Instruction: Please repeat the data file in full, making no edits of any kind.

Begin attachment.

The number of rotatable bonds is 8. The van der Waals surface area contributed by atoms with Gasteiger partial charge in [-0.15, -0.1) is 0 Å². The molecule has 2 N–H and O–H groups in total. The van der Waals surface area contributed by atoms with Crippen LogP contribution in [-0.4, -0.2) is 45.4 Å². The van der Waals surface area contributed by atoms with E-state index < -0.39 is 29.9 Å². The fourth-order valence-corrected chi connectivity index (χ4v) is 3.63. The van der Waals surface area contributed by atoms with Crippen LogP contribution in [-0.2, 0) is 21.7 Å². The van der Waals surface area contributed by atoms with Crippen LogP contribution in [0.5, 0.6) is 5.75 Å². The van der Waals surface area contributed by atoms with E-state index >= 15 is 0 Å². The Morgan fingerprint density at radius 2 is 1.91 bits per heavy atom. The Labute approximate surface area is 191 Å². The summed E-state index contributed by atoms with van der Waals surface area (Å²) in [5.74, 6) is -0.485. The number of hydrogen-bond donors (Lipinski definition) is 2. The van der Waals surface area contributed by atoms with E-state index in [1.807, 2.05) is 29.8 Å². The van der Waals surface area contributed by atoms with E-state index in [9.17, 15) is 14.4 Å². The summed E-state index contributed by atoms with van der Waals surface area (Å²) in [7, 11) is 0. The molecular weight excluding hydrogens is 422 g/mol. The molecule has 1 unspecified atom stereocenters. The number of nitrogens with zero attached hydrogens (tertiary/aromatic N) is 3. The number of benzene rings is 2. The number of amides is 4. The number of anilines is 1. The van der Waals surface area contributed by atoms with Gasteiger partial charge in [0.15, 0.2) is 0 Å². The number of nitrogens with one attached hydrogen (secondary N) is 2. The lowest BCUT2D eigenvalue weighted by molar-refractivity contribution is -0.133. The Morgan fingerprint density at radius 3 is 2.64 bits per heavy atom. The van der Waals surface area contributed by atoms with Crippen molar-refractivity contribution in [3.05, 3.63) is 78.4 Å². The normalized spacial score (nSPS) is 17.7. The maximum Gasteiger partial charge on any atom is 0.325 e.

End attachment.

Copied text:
The number of rotatable bonds is 8. The van der Waals surface area contributed by atoms with Gasteiger partial charge in [-0.15, -0.1) is 0 Å². The molecule has 2 N–H and O–H groups in total. The van der Waals surface area contributed by atoms with Crippen LogP contribution in [-0.4, -0.2) is 45.4 Å². The van der Waals surface area contributed by atoms with E-state index < -0.39 is 29.9 Å². The fourth-order valence-corrected chi connectivity index (χ4v) is 3.63. The van der Waals surface area contributed by atoms with Crippen LogP contribution in [-0.2, 0) is 21.7 Å². The van der Waals surface area contributed by atoms with Crippen LogP contribution in [0.5, 0.6) is 5.75 Å². The van der Waals surface area contributed by atoms with E-state index >= 15 is 0 Å². The Morgan fingerprint density at radius 2 is 1.91 bits per heavy atom. The Labute approximate surface area is 191 Å². The summed E-state index contributed by atoms with van der Waals surface area (Å²) in [5.74, 6) is -0.485. The number of hydrogen-bond donors (Lipinski definition) is 2. The van der Waals surface area contributed by atoms with E-state index in [1.807, 2.05) is 29.8 Å². The van der Waals surface area contributed by atoms with E-state index in [9.17, 15) is 14.4 Å². The summed E-state index contributed by atoms with van der Waals surface area (Å²) in [7, 11) is 0. The molecular weight excluding hydrogens is 422 g/mol. The molecule has 1 unspecified atom stereocenters. The number of nitrogens with zero attached hydrogens (tertiary/aromatic N) is 3. The number of benzene rings is 2. The number of amides is 4. The number of anilines is 1. The van der Waals surface area contributed by atoms with Gasteiger partial charge in [0.15, 0.2) is 0 Å². The number of nitrogens with one attached hydrogen (secondary N) is 2. The lowest BCUT2D eigenvalue weighted by molar-refractivity contribution is -0.133. The Morgan fingerprint density at radius 3 is 2.64 bits per heavy atom. The van der Waals surface area contributed by atoms with Crippen molar-refractivity contribution in [3.05, 3.63) is 78.4 Å². The normalized spacial score (nSPS) is 17.7. The maximum Gasteiger partial charge on any atom is 0.325 e.